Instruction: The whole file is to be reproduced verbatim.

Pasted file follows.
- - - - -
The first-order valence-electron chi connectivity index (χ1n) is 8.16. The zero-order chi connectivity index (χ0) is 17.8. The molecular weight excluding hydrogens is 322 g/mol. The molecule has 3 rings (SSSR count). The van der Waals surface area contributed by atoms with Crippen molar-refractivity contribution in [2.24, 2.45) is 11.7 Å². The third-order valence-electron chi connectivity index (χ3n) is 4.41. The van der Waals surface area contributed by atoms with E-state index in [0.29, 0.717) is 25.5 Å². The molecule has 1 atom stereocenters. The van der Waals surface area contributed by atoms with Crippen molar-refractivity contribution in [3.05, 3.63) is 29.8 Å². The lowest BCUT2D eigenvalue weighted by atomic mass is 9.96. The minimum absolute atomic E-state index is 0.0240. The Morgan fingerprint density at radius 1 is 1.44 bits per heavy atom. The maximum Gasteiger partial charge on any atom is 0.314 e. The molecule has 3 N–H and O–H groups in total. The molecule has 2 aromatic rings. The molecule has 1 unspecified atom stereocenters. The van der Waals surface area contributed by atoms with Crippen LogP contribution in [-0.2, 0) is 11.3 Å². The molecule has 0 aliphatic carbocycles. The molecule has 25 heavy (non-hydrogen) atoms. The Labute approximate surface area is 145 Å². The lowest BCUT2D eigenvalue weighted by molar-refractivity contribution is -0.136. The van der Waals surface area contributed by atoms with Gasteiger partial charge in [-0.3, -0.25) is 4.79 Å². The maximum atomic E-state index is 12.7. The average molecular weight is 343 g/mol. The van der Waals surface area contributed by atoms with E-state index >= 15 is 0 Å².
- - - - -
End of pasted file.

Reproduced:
The first-order valence-electron chi connectivity index (χ1n) is 8.16. The zero-order chi connectivity index (χ0) is 17.8. The molecular weight excluding hydrogens is 322 g/mol. The molecule has 3 rings (SSSR count). The van der Waals surface area contributed by atoms with Crippen molar-refractivity contribution in [2.24, 2.45) is 11.7 Å². The third-order valence-electron chi connectivity index (χ3n) is 4.41. The van der Waals surface area contributed by atoms with E-state index in [0.29, 0.717) is 25.5 Å². The molecule has 1 atom stereocenters. The van der Waals surface area contributed by atoms with Crippen molar-refractivity contribution in [3.05, 3.63) is 29.8 Å². The lowest BCUT2D eigenvalue weighted by atomic mass is 9.96. The minimum absolute atomic E-state index is 0.0240. The Morgan fingerprint density at radius 1 is 1.44 bits per heavy atom. The maximum Gasteiger partial charge on any atom is 0.314 e. The molecule has 3 N–H and O–H groups in total. The molecule has 2 aromatic rings. The molecule has 1 unspecified atom stereocenters. The van der Waals surface area contributed by atoms with Crippen LogP contribution in [-0.2, 0) is 11.3 Å². The molecule has 0 aliphatic carbocycles. The molecule has 25 heavy (non-hydrogen) atoms. The Labute approximate surface area is 145 Å². The lowest BCUT2D eigenvalue weighted by molar-refractivity contribution is -0.136. The van der Waals surface area contributed by atoms with Gasteiger partial charge in [-0.3, -0.25) is 4.79 Å². The maximum atomic E-state index is 12.7. The average molecular weight is 343 g/mol. The van der Waals surface area contributed by atoms with E-state index >= 15 is 0 Å².